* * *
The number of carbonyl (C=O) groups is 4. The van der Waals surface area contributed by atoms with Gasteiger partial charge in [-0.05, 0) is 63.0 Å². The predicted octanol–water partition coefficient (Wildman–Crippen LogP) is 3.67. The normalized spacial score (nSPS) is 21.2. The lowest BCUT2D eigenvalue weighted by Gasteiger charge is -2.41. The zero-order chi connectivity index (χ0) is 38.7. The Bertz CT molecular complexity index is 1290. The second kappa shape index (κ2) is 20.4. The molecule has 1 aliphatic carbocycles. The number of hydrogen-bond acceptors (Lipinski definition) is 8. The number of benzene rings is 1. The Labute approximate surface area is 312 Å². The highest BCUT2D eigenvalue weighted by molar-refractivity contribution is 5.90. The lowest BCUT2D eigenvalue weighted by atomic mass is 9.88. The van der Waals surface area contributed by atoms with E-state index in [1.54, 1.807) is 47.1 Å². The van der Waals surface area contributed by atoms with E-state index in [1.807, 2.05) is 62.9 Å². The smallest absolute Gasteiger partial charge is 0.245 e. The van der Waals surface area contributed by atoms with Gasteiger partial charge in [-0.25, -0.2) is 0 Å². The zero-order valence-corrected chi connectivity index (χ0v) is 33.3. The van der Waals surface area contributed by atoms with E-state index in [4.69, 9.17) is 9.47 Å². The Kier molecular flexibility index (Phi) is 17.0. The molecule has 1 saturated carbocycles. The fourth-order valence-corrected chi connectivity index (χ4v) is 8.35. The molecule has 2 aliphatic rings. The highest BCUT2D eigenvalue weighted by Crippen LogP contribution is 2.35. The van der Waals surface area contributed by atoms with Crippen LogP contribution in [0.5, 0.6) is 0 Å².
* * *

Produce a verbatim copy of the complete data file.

The number of carbonyl (C=O) groups is 4. The van der Waals surface area contributed by atoms with Gasteiger partial charge in [-0.05, 0) is 63.0 Å². The predicted octanol–water partition coefficient (Wildman–Crippen LogP) is 3.67. The normalized spacial score (nSPS) is 21.2. The lowest BCUT2D eigenvalue weighted by Gasteiger charge is -2.41. The zero-order chi connectivity index (χ0) is 38.7. The Bertz CT molecular complexity index is 1290. The second kappa shape index (κ2) is 20.4. The molecule has 1 aliphatic carbocycles. The number of hydrogen-bond acceptors (Lipinski definition) is 8. The number of benzene rings is 1. The Labute approximate surface area is 312 Å². The highest BCUT2D eigenvalue weighted by molar-refractivity contribution is 5.90. The lowest BCUT2D eigenvalue weighted by atomic mass is 9.88. The van der Waals surface area contributed by atoms with E-state index in [1.54, 1.807) is 47.1 Å². The van der Waals surface area contributed by atoms with E-state index in [1.807, 2.05) is 62.9 Å². The smallest absolute Gasteiger partial charge is 0.245 e. The van der Waals surface area contributed by atoms with Gasteiger partial charge in [-0.25, -0.2) is 0 Å². The zero-order valence-corrected chi connectivity index (χ0v) is 33.3. The van der Waals surface area contributed by atoms with E-state index in [4.69, 9.17) is 9.47 Å². The Kier molecular flexibility index (Phi) is 17.0. The molecule has 1 saturated carbocycles. The fourth-order valence-corrected chi connectivity index (χ4v) is 8.35. The molecule has 2 aliphatic rings. The highest BCUT2D eigenvalue weighted by Crippen LogP contribution is 2.35. The van der Waals surface area contributed by atoms with Crippen LogP contribution in [0.5, 0.6) is 0 Å².